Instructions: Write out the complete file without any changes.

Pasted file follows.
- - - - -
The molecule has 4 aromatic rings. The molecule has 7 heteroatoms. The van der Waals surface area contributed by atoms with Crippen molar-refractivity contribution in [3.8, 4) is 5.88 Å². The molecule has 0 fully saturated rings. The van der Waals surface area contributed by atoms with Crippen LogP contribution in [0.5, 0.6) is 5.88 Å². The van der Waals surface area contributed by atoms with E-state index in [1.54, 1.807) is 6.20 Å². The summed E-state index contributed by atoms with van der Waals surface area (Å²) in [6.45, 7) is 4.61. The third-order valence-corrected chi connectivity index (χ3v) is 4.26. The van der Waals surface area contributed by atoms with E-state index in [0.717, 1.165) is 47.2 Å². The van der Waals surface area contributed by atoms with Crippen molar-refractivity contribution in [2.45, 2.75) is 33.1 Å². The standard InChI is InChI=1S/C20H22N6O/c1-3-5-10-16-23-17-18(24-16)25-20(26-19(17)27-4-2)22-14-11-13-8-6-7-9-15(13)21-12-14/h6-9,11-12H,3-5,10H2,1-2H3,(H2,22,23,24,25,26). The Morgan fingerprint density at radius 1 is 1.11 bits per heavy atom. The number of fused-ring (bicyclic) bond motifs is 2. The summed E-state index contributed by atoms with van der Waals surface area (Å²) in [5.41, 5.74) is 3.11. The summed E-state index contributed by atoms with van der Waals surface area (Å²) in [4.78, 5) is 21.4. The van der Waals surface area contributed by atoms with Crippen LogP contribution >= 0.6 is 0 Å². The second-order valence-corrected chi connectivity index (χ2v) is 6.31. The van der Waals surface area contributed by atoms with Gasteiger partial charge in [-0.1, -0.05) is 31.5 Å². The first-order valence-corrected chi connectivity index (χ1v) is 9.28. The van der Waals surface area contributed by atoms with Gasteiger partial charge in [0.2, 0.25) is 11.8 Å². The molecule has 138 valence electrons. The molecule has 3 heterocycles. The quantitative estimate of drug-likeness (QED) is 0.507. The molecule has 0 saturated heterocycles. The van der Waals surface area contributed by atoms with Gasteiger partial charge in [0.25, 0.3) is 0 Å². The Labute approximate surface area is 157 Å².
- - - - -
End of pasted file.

The molecule has 4 aromatic rings. The molecule has 7 heteroatoms. The van der Waals surface area contributed by atoms with Crippen molar-refractivity contribution in [3.8, 4) is 5.88 Å². The molecule has 0 fully saturated rings. The van der Waals surface area contributed by atoms with Crippen LogP contribution in [0.5, 0.6) is 5.88 Å². The van der Waals surface area contributed by atoms with E-state index in [1.54, 1.807) is 6.20 Å². The summed E-state index contributed by atoms with van der Waals surface area (Å²) in [6.45, 7) is 4.61. The third-order valence-corrected chi connectivity index (χ3v) is 4.26. The van der Waals surface area contributed by atoms with E-state index in [0.717, 1.165) is 47.2 Å². The van der Waals surface area contributed by atoms with Crippen molar-refractivity contribution in [2.45, 2.75) is 33.1 Å². The standard InChI is InChI=1S/C20H22N6O/c1-3-5-10-16-23-17-18(24-16)25-20(26-19(17)27-4-2)22-14-11-13-8-6-7-9-15(13)21-12-14/h6-9,11-12H,3-5,10H2,1-2H3,(H2,22,23,24,25,26). The Morgan fingerprint density at radius 1 is 1.11 bits per heavy atom. The number of fused-ring (bicyclic) bond motifs is 2. The summed E-state index contributed by atoms with van der Waals surface area (Å²) in [5.41, 5.74) is 3.11. The summed E-state index contributed by atoms with van der Waals surface area (Å²) in [4.78, 5) is 21.4. The van der Waals surface area contributed by atoms with Crippen LogP contribution >= 0.6 is 0 Å². The second-order valence-corrected chi connectivity index (χ2v) is 6.31. The van der Waals surface area contributed by atoms with Gasteiger partial charge in [-0.1, -0.05) is 31.5 Å². The first-order valence-corrected chi connectivity index (χ1v) is 9.28. The van der Waals surface area contributed by atoms with Gasteiger partial charge in [0.2, 0.25) is 11.8 Å². The molecule has 138 valence electrons. The molecule has 3 heterocycles. The quantitative estimate of drug-likeness (QED) is 0.507. The molecule has 0 saturated heterocycles. The van der Waals surface area contributed by atoms with Gasteiger partial charge in [0.25, 0.3) is 0 Å². The Labute approximate surface area is 157 Å².